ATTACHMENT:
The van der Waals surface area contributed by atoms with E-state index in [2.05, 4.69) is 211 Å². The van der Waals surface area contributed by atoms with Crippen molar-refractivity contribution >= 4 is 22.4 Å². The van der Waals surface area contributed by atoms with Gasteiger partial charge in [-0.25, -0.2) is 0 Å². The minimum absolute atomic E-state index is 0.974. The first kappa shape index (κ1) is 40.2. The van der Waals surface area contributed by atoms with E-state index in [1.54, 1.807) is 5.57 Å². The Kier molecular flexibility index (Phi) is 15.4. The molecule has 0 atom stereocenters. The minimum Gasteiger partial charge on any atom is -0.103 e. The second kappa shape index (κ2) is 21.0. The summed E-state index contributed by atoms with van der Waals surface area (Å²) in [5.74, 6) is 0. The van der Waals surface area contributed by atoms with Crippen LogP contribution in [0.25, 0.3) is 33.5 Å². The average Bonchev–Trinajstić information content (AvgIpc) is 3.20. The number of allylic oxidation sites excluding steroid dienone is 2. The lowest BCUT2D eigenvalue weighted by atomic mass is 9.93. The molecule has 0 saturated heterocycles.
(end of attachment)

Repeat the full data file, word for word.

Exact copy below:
The van der Waals surface area contributed by atoms with E-state index in [2.05, 4.69) is 211 Å². The van der Waals surface area contributed by atoms with Crippen molar-refractivity contribution >= 4 is 22.4 Å². The van der Waals surface area contributed by atoms with Gasteiger partial charge in [-0.25, -0.2) is 0 Å². The minimum absolute atomic E-state index is 0.974. The first kappa shape index (κ1) is 40.2. The van der Waals surface area contributed by atoms with E-state index in [1.54, 1.807) is 5.57 Å². The Kier molecular flexibility index (Phi) is 15.4. The molecule has 0 atom stereocenters. The minimum Gasteiger partial charge on any atom is -0.103 e. The second kappa shape index (κ2) is 21.0. The summed E-state index contributed by atoms with van der Waals surface area (Å²) in [5.74, 6) is 0. The van der Waals surface area contributed by atoms with Crippen LogP contribution in [0.25, 0.3) is 33.5 Å². The average Bonchev–Trinajstić information content (AvgIpc) is 3.20. The number of allylic oxidation sites excluding steroid dienone is 2. The lowest BCUT2D eigenvalue weighted by atomic mass is 9.93. The molecule has 0 saturated heterocycles.